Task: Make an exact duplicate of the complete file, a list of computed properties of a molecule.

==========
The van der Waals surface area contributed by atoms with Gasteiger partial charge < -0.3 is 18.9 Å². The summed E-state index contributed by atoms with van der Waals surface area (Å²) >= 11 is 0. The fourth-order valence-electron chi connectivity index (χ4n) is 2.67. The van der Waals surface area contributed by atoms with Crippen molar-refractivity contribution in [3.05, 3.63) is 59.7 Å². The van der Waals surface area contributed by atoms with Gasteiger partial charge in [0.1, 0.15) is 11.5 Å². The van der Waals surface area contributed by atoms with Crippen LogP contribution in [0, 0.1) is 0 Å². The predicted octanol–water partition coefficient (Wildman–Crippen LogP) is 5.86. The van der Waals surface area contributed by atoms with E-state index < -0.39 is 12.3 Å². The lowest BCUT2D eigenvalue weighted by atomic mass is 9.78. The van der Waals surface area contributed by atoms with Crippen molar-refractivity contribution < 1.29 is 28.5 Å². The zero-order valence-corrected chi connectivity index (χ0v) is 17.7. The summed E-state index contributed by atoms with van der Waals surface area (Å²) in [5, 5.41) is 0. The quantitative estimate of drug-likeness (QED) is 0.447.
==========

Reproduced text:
The van der Waals surface area contributed by atoms with Gasteiger partial charge < -0.3 is 18.9 Å². The summed E-state index contributed by atoms with van der Waals surface area (Å²) >= 11 is 0. The fourth-order valence-electron chi connectivity index (χ4n) is 2.67. The van der Waals surface area contributed by atoms with Crippen molar-refractivity contribution in [3.05, 3.63) is 59.7 Å². The van der Waals surface area contributed by atoms with Gasteiger partial charge in [0.1, 0.15) is 11.5 Å². The van der Waals surface area contributed by atoms with Crippen LogP contribution in [0, 0.1) is 0 Å². The predicted octanol–water partition coefficient (Wildman–Crippen LogP) is 5.86. The van der Waals surface area contributed by atoms with E-state index < -0.39 is 12.3 Å². The lowest BCUT2D eigenvalue weighted by atomic mass is 9.78. The van der Waals surface area contributed by atoms with Crippen molar-refractivity contribution < 1.29 is 28.5 Å². The zero-order valence-corrected chi connectivity index (χ0v) is 17.7. The summed E-state index contributed by atoms with van der Waals surface area (Å²) in [5, 5.41) is 0. The quantitative estimate of drug-likeness (QED) is 0.447.